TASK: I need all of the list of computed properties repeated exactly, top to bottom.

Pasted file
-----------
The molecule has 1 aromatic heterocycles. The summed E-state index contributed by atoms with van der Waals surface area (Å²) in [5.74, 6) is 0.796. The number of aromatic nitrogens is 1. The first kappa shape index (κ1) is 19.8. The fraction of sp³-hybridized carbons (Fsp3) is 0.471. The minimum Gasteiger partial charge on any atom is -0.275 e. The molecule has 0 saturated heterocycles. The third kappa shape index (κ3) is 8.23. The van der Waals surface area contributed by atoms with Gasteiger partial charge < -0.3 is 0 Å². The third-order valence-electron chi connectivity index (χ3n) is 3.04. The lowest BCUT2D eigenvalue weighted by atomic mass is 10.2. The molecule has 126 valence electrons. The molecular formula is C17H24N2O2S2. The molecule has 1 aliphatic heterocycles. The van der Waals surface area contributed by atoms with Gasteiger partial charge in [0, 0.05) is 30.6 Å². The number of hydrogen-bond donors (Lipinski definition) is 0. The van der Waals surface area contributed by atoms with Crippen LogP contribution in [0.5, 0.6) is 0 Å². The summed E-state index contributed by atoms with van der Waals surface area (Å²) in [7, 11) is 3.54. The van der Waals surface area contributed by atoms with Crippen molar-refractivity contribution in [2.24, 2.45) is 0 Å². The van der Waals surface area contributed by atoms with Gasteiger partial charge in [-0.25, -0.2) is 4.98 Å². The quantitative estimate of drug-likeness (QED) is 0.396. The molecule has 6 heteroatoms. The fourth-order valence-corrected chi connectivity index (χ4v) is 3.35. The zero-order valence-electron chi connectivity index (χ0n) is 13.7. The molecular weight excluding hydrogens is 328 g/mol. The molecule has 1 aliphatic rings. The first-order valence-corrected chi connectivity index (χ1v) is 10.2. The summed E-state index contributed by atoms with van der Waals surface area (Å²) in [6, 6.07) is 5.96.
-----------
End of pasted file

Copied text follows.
The molecule has 1 aromatic heterocycles. The summed E-state index contributed by atoms with van der Waals surface area (Å²) in [5.74, 6) is 0.796. The number of aromatic nitrogens is 1. The first kappa shape index (κ1) is 19.8. The fraction of sp³-hybridized carbons (Fsp3) is 0.471. The minimum Gasteiger partial charge on any atom is -0.275 e. The molecule has 0 saturated heterocycles. The third kappa shape index (κ3) is 8.23. The van der Waals surface area contributed by atoms with Gasteiger partial charge < -0.3 is 0 Å². The third-order valence-electron chi connectivity index (χ3n) is 3.04. The lowest BCUT2D eigenvalue weighted by atomic mass is 10.2. The molecule has 126 valence electrons. The molecular formula is C17H24N2O2S2. The molecule has 1 aliphatic heterocycles. The van der Waals surface area contributed by atoms with Gasteiger partial charge in [0, 0.05) is 30.6 Å². The number of hydrogen-bond donors (Lipinski definition) is 0. The van der Waals surface area contributed by atoms with Crippen LogP contribution in [0.5, 0.6) is 0 Å². The summed E-state index contributed by atoms with van der Waals surface area (Å²) in [7, 11) is 3.54. The van der Waals surface area contributed by atoms with Crippen molar-refractivity contribution in [2.24, 2.45) is 0 Å². The van der Waals surface area contributed by atoms with Gasteiger partial charge in [-0.25, -0.2) is 4.98 Å². The quantitative estimate of drug-likeness (QED) is 0.396. The molecule has 6 heteroatoms. The fourth-order valence-corrected chi connectivity index (χ4v) is 3.35. The zero-order valence-electron chi connectivity index (χ0n) is 13.7. The molecular weight excluding hydrogens is 328 g/mol. The molecule has 1 aliphatic rings. The first-order valence-corrected chi connectivity index (χ1v) is 10.2. The summed E-state index contributed by atoms with van der Waals surface area (Å²) in [6, 6.07) is 5.96.